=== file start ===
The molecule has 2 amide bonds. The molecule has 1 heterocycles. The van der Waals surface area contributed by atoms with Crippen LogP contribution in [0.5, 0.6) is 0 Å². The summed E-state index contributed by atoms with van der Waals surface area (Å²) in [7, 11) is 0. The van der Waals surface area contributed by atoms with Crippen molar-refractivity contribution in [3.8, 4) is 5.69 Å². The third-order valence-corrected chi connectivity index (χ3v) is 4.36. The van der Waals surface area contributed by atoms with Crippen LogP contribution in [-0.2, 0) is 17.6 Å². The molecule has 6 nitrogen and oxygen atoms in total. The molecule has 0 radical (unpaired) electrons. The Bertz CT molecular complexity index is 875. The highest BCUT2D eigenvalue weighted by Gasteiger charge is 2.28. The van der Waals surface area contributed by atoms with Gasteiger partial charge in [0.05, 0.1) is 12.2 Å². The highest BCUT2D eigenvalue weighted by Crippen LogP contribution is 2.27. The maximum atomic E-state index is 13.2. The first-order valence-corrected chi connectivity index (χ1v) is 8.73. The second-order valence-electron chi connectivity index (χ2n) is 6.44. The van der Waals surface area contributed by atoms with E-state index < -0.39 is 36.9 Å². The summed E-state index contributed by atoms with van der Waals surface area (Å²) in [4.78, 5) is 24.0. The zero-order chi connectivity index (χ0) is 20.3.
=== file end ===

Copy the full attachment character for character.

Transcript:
The molecule has 2 amide bonds. The molecule has 1 heterocycles. The van der Waals surface area contributed by atoms with Crippen LogP contribution in [0.5, 0.6) is 0 Å². The summed E-state index contributed by atoms with van der Waals surface area (Å²) in [7, 11) is 0. The van der Waals surface area contributed by atoms with Crippen molar-refractivity contribution in [3.8, 4) is 5.69 Å². The third-order valence-corrected chi connectivity index (χ3v) is 4.36. The van der Waals surface area contributed by atoms with Crippen LogP contribution in [-0.2, 0) is 17.6 Å². The molecule has 6 nitrogen and oxygen atoms in total. The molecule has 0 radical (unpaired) electrons. The Bertz CT molecular complexity index is 875. The highest BCUT2D eigenvalue weighted by Gasteiger charge is 2.28. The van der Waals surface area contributed by atoms with Gasteiger partial charge in [0.05, 0.1) is 12.2 Å². The highest BCUT2D eigenvalue weighted by Crippen LogP contribution is 2.27. The maximum atomic E-state index is 13.2. The first-order valence-corrected chi connectivity index (χ1v) is 8.73. The second-order valence-electron chi connectivity index (χ2n) is 6.44. The van der Waals surface area contributed by atoms with E-state index < -0.39 is 36.9 Å². The summed E-state index contributed by atoms with van der Waals surface area (Å²) in [4.78, 5) is 24.0. The zero-order chi connectivity index (χ0) is 20.3.